We all know about kale, fish, whole grains and all the other foods that are good for us, but there are lots of other, less popular foods that are amazingly healthful, relatively easy to prepare and should be on your shopping list.
Here is a list of 10 healthy foods you’re probably not eating, but should:
Called “yiaourti” in Greece, this is a thicker, creamier yogurt because the liquid (whey) has been strained away. It contains probiotic cultures and has twice the protein of regular yogurt and fewer carbohydrates. It is also lower in lactose.
These seeds are one of the few plant sources of healthful omega-3 fatty acids. Flax seeds are rich in soluble fiber and contain high quality protein. Vitamins B-1, B-2, C and E, and minerals iron and zinc, plus smaller amounts of potassium, calcium, phosphorus, and magnesium are found in flax seeds. Toss these tiny brown seeds into cereal, yogurt, soups, and stews.
Brazil nuts are an exceptional food source of selenium, a mineral considered to be cancer-fighting, and are particularly good for prostate health. The unshelled version has nearly four times more selenium than those already shelled. Like other nuts, they also offer some protein, fiber and vitamin E. They are also a good source of monounsaturated fats, which lend them a rich taste and flavor.
Pale yellow in color, quinoa has more calcium and iron in it than rice, wheat or oats. And this carbohydrate source also contains more protein and dietary fiber than other cereal grains. People on a gluten-free diet can enjoy quinoa.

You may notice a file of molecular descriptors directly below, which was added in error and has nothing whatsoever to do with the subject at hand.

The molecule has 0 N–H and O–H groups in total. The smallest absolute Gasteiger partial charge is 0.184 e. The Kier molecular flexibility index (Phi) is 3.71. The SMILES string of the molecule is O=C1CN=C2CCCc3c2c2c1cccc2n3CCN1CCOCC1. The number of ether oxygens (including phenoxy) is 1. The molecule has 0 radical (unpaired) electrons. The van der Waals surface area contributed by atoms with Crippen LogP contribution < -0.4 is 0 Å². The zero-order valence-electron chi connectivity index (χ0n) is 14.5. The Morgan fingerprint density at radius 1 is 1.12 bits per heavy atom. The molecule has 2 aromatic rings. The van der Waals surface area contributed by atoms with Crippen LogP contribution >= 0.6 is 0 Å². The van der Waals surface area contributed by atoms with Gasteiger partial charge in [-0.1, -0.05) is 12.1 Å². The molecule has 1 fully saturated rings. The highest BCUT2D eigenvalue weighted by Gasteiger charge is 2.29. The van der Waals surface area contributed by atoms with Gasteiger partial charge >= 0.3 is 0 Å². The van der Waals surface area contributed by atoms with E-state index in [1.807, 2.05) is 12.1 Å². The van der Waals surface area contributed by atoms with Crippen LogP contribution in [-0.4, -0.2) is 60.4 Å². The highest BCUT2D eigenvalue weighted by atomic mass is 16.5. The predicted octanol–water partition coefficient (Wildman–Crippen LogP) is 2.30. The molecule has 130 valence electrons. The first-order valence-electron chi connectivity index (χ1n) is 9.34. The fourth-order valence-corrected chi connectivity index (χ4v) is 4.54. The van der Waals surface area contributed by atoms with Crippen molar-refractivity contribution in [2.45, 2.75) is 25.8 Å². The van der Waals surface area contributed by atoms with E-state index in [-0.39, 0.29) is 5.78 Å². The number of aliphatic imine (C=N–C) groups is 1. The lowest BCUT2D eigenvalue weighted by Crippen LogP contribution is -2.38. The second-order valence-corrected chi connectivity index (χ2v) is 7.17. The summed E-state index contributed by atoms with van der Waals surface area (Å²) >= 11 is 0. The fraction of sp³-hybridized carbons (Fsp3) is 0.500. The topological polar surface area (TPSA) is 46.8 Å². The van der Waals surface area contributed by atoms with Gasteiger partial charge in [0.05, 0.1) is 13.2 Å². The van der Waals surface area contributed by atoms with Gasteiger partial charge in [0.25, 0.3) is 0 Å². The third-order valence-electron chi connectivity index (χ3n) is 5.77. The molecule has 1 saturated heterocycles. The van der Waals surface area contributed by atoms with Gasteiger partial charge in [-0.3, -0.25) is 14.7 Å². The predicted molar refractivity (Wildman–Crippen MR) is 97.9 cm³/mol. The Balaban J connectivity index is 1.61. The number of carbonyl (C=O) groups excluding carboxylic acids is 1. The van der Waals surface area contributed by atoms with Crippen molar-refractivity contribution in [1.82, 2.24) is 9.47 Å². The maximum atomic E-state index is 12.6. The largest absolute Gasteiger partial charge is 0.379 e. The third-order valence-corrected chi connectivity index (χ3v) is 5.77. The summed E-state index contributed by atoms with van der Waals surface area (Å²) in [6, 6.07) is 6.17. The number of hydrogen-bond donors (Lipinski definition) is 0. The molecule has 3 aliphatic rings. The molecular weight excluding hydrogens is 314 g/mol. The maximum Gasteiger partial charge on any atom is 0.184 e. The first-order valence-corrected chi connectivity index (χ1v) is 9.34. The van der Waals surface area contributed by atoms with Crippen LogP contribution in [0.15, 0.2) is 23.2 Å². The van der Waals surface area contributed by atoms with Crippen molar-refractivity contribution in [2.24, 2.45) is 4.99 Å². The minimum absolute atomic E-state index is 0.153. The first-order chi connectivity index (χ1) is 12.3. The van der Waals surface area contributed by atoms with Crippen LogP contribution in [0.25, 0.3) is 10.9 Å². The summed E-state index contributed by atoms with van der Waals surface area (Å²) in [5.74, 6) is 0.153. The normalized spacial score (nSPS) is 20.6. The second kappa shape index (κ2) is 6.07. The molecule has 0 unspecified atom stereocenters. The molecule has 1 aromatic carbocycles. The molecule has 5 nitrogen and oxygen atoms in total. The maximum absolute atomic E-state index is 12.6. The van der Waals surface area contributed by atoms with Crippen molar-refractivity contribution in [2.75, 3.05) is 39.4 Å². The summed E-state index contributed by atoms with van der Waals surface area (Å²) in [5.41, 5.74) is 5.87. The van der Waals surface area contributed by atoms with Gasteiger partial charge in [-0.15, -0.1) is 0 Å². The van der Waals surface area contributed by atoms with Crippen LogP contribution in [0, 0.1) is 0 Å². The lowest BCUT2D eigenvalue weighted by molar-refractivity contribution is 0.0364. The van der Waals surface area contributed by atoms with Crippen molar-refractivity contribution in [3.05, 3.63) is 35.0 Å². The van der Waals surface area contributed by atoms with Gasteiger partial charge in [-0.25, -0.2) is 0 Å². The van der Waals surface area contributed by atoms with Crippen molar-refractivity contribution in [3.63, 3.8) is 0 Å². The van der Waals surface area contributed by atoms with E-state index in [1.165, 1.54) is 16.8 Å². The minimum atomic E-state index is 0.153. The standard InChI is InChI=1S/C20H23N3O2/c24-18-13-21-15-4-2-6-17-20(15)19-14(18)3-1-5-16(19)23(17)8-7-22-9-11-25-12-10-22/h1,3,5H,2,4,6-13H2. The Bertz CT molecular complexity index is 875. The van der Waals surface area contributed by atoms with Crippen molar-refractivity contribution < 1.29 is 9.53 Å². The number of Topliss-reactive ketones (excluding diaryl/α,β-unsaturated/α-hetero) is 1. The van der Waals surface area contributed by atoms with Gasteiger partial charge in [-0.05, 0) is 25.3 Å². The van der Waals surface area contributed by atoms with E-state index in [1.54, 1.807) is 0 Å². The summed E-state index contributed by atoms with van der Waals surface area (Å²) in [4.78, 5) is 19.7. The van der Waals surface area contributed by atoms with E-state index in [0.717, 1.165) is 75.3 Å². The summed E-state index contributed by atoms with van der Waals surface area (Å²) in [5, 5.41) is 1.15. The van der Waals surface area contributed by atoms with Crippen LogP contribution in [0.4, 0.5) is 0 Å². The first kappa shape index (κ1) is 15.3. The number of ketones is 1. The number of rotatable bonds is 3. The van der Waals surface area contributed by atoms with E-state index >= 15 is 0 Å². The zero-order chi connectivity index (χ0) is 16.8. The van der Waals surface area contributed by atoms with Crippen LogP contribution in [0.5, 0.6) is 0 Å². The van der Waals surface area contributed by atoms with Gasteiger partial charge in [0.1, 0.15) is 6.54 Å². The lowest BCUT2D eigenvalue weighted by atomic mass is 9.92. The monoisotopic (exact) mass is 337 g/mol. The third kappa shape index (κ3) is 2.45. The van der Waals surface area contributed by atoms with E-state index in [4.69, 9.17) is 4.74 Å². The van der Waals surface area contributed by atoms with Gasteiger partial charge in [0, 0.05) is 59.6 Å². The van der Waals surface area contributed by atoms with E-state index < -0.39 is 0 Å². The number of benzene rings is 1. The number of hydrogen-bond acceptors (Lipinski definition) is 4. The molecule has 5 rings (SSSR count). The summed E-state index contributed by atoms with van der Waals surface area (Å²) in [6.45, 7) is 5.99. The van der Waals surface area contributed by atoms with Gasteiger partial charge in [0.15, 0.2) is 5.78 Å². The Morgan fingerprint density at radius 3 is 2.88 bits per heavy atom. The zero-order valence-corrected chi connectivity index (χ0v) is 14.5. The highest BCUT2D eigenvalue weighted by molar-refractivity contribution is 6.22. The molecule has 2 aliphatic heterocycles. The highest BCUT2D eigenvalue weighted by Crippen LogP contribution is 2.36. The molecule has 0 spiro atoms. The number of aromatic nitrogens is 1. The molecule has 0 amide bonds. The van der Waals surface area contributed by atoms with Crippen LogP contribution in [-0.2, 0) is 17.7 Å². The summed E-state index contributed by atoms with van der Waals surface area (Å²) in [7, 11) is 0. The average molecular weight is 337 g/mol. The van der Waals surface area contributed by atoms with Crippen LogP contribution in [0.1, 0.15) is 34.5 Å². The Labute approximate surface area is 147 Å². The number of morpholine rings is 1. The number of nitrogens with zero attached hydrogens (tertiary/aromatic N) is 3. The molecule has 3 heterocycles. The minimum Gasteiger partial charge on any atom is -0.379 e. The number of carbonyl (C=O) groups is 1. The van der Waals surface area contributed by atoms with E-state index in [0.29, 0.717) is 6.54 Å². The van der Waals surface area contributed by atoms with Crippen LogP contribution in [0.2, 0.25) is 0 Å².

The chewy, nutty hulled grain used in soups and bread and as a substitute for rice, is quickly becoming a favorite of people trying to lose weight. It’s made up of 43 percent slow-digesting carbohydrates and 12 percent of a fiber known as a “resistant starch” because it goes through the small intestine without being digested at all.
Shitake mushrooms are not only delicious; they are considered an anti-viral, immune-booster, anti-allergen and anti-arthritic. Other mushrooms, including maitake and reishi are equally potent and rich in minerals and amino acids.
Eaten at almost every meal in Korea, Kimchi is packed with vitamins and immune system-boosting phytochemicals. Its main ingredient, fermented cabbage, contains lactic acid, which helps with digestion and may weaken infections. Kimchi is low in calories and rich in dietary fiber.
Like other leafy greens such as kale and spinach, broccoli rabe is a very good source of vitamin K, a nutrient needed to help the blood clot properly. It also is a rich source of the antioxidant vitamins A and C, and is a plant-based source of calcium.
Pickled Herring, a great source of omega-3, is an easy way to get more fish into your weekly diet without the hassle of cooking fresh fish. Herring, essentially a larger sardine, is still small enough to be low in contaminants. And it’s a good source of EPA and DHA as well as calcium.
These noodles made from the root of an Asian yam consist of a no-calorie soluble fiber, so they are a healthier alternative to egg noodles or pastas high in fast-digesting carbohydrates. Studies show that the fiber, called glucomannan, helps lower LDL cholesterol and triglycerides and may even help lower body weight. Researchers say that just 1 gram of this fiber can significantly slow the absorption of sugar into your bloodstream after a high-carbohydrate meal.
As a culture, most Americans tend to avoid foods we have not been exposed to before. But we suggest you give these healthy foods a try. With a little culinary adventure, you can add nutrients, fiber, and flavor to your diet.